"Stark" doesn’t even begin to describe the singing of Appalachian balladeer Dillard Chandler. "Otherworldly" might be a better descriptor. His singing sounds outside of our modern reality, so deeply rooted in the past that it’s almost exotic. Folk revival icon John Cohen certainly felt this when he first met and recorded Chandler in 1963, following in the steps of legendary ballad collector Cecil Sharp, who’d trod through that area of North Carolina (Madison County), as far back as the early 1900s. Chandler spent a lot of time in Asheville, but he called home the small town of Sodom, North Carolina.
This is how Cohen described Chandler in the CD reissue of some of these recordings:
Dillard Chandler (1907-1922), the source of more than half of this recording, was a powerful singer from the Big Laurel, whose voice still resonates, long after his death. Today it is difficult to find anyone who can sing with his style and authenticity. His way of singing grew out of life experiences and views that are vastly different from ours. His passionate voice dispels the notion that ballad singers are detached, unconnected, and unemotional. He was a mysterious character within his own community; he didn’t live in one specific place, but would just show up from time to time; he is remembered as a man who loved to sing.
There’s something unsettling about Chandler’s music, captured again on vinyl in the Tompkins Square re-release of Smithsonian Folkways’ original 1975 LP, The End of an Old Song. There’s something that terrifies the heart of the Northern folk revivalist slumming it in Appalachia. In the original liner notes, you can hear this, in the scared introduction by folklorist Robert Balsam: “I have never met Dillard Chandler," he writes, "and I sometimes think I should not have written the notes to these songs which are so much a part of his life.”
Cohen likes to relate a story about Chandler, in which he asked Chandler when he was last in love, and Chandler matter-of-factly replied: “Well, I ain't been in love for 10 or 15 years. There ain't much to that. When I want a woman, I go to town and fetch one up and bring her out here a couple of nights and send her back and that's that."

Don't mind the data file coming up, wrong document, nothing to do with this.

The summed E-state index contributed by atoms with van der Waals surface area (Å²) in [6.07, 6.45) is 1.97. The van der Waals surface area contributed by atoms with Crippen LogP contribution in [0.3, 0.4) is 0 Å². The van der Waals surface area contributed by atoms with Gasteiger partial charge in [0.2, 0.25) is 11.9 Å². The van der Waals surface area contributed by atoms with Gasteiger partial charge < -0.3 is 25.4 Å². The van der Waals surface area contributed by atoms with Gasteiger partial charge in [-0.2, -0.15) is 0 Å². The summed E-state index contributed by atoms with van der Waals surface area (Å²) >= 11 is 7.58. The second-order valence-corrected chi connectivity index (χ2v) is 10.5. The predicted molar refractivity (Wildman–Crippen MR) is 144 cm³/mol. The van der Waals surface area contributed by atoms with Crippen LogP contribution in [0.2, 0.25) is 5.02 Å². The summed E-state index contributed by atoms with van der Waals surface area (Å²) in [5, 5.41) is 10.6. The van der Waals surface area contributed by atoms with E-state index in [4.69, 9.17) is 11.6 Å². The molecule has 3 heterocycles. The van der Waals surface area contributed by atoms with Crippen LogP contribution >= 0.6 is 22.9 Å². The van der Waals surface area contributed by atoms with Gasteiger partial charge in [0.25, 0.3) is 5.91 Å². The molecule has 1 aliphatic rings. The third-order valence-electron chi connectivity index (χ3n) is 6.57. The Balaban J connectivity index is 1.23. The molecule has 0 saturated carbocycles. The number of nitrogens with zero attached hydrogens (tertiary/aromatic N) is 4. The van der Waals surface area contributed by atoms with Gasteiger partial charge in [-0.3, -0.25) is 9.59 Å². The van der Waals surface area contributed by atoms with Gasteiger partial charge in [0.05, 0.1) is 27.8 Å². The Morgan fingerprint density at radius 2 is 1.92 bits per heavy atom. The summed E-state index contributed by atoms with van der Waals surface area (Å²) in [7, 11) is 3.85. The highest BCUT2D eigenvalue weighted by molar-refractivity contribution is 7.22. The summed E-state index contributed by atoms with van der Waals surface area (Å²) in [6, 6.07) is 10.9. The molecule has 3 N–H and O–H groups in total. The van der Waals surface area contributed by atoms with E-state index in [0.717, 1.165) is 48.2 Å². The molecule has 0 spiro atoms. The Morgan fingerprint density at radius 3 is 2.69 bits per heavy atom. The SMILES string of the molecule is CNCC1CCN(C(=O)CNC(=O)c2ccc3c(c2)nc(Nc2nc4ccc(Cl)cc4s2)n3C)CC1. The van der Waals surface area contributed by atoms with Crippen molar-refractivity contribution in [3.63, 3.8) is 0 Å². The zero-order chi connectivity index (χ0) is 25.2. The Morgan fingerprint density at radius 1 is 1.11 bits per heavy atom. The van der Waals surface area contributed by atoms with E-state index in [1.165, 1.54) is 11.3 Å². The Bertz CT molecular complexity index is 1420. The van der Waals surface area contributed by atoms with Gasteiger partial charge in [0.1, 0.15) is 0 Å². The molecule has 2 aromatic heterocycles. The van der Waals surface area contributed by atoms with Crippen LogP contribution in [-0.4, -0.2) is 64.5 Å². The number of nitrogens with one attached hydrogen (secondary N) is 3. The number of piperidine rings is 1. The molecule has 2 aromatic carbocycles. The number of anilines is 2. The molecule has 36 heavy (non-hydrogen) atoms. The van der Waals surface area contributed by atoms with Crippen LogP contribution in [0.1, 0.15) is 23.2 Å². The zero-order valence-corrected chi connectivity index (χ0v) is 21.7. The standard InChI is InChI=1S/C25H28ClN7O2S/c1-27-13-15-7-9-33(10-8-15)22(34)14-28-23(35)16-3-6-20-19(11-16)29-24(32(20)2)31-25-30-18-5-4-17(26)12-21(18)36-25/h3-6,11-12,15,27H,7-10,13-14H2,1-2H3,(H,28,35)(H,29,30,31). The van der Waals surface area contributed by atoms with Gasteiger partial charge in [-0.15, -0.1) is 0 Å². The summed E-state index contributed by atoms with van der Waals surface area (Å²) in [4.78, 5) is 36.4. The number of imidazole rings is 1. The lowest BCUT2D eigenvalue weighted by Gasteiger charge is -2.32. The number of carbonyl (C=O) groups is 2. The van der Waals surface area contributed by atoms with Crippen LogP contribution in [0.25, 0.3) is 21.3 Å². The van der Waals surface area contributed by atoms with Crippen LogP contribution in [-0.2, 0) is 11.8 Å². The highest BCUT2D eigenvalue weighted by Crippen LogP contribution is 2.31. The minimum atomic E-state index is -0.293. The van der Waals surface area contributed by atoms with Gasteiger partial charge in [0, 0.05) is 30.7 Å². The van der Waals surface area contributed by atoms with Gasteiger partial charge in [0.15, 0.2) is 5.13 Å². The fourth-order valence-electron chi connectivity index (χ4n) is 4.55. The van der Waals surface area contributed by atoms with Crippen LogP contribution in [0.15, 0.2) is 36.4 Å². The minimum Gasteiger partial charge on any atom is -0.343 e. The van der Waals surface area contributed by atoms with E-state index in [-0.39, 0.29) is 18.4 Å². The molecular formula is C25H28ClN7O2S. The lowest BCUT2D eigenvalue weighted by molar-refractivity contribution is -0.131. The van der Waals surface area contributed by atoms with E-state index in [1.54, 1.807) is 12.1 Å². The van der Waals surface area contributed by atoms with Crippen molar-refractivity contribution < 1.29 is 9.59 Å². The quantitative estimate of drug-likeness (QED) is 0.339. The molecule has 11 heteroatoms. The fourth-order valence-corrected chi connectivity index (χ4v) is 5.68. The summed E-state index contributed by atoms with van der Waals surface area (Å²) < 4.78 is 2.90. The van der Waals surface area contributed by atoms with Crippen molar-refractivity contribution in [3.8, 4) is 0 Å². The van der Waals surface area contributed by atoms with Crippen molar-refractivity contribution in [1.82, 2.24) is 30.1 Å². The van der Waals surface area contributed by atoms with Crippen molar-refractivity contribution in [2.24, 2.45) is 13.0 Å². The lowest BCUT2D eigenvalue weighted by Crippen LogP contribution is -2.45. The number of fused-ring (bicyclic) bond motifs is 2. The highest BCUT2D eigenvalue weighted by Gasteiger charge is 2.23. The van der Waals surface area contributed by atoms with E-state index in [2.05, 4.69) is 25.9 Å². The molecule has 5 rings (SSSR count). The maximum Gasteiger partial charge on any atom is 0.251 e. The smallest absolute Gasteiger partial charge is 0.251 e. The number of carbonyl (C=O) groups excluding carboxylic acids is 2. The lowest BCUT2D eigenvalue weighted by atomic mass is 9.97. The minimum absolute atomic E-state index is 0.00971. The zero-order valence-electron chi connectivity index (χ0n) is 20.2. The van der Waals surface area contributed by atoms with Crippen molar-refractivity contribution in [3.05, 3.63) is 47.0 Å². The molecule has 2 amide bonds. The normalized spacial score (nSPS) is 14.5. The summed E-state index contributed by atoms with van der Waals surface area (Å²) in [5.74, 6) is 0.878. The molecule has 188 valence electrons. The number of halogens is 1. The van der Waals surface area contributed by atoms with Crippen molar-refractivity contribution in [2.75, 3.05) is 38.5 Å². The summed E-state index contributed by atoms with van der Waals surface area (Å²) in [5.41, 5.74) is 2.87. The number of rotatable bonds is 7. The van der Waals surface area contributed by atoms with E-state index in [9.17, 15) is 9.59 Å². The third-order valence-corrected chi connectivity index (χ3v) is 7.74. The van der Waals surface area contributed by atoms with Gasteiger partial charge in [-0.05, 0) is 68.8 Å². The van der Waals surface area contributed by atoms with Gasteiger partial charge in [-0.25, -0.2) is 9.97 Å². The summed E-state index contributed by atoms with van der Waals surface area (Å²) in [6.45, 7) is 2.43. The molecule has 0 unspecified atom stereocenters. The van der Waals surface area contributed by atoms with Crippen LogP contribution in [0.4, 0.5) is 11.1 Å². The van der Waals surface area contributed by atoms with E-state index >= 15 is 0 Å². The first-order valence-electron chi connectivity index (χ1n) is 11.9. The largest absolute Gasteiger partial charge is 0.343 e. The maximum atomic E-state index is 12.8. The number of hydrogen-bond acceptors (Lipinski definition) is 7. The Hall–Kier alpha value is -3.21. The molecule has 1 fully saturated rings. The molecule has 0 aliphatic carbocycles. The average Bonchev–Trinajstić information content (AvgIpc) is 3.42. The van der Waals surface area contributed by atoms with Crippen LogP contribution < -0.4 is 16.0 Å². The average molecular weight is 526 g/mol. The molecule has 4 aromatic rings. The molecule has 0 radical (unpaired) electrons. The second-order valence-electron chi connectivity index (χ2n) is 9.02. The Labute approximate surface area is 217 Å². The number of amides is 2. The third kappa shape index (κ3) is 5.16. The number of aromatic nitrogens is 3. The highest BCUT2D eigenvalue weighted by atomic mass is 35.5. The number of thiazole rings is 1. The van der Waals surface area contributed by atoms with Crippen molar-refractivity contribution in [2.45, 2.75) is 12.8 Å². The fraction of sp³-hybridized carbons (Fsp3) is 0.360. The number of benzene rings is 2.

This cold relation of Chandler hiring prostitutes unsettled Cohen and he debated for a long time about whether to include this in the film he was making of Chandler. He finally did, and then related in this interview the nonchalant reaction of the Appalachian people in Chandler’s home county when they heard him saying those words.
Chandler may have seemed unbearably edgy among the folk revivalists from outside of the region, but to everyone else he was just as he always had been: a bit of a rambler, a bit of a rake, a man raised in the hardscrabble reality of life in the region.
There’s a part in “Black Jack Daisy” where Chandler almost stumbles over the words, tripping in his thoughts and seeming to forget a verse. It’s a split second, but what’s fascinating is that he corrects his course by veering outside the meter of the ballad, inventing a new melody and new poetic meter in order to cram in the words off-tempo and half-remembered. It’s hardly noticeable, though, and in a sense this quick detour points at an even more beautiful, half-imagined ballad that may never have been. It’s a quick look inside the mind of a brilliant singer and tradition-bearer who clearly breathed old ballads as easily as air.